A fabric made up of 120 small businesses and craft workshops that ensure a genuine high quality product.
A fabric made up of 120 small businesses and craft workshops that ensure a genuine high quality product.
The history of chocolate intersects with Umbrian history about 100 years ago, when Francesco Andreani, Leone Ascoli, Francesco Buitoni and Annibale Spagnoli founded the Perugina Company for the production of confetti, candies, chocolate and cocoa powder, better known later as Perugina. Since then, many things have changed, but nothing has affected this elective union.
On the contrary, more and more elements have reinforced this link over time, helping to identify Umbria as a fundamental destination for chocolate lovers. In more recent times, the symbol of this marriage of love is well represented by Eurochocolate, the favorite event for the gluttons of Europe that, every year in October, welcomes hundreds of thousands of people to Perugia. Symbol of tenderness, the chocolate is the most classic of the gifts between lovers and Terni, homeland of San Valentino, proudly welcomes this sweet tradition by hosting Cioccolentino inside the Valentinian celebrations.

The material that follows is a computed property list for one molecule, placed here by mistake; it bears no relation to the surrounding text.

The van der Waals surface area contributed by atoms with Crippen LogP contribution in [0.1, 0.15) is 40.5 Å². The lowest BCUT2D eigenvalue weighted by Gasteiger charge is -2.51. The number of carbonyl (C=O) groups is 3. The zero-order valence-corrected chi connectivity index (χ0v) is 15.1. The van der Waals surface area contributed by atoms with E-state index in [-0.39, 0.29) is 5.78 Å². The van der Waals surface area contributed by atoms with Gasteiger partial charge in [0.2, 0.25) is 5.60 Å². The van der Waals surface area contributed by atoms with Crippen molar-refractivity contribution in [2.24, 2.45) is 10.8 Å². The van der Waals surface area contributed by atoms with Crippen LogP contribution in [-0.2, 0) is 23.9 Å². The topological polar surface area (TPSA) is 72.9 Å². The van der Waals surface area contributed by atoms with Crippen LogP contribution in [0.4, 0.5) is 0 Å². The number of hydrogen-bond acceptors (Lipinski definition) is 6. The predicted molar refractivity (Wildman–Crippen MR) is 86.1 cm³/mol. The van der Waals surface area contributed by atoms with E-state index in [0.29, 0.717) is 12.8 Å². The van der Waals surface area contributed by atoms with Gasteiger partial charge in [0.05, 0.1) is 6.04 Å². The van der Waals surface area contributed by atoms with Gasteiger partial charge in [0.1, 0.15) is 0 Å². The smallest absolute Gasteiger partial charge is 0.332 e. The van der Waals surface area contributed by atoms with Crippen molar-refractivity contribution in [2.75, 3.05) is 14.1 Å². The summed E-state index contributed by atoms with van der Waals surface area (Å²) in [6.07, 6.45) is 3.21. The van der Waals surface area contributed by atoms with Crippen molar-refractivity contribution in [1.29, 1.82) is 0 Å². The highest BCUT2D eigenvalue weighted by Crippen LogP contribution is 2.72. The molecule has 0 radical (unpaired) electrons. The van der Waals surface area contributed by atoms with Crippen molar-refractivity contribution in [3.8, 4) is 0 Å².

In addition to individual events and celebrations, the tradition of chocolate today is perpetuated in Umbria by a fabric made up of 120 small businesses and craft workshops that ensure a genuine high quality product. To promote and enhance a common identity of companies in 2009 was born, on the initiative of the Chamber of Commerce of Perugia, the District of Chocolate, a reality promoter of interesting initiatives.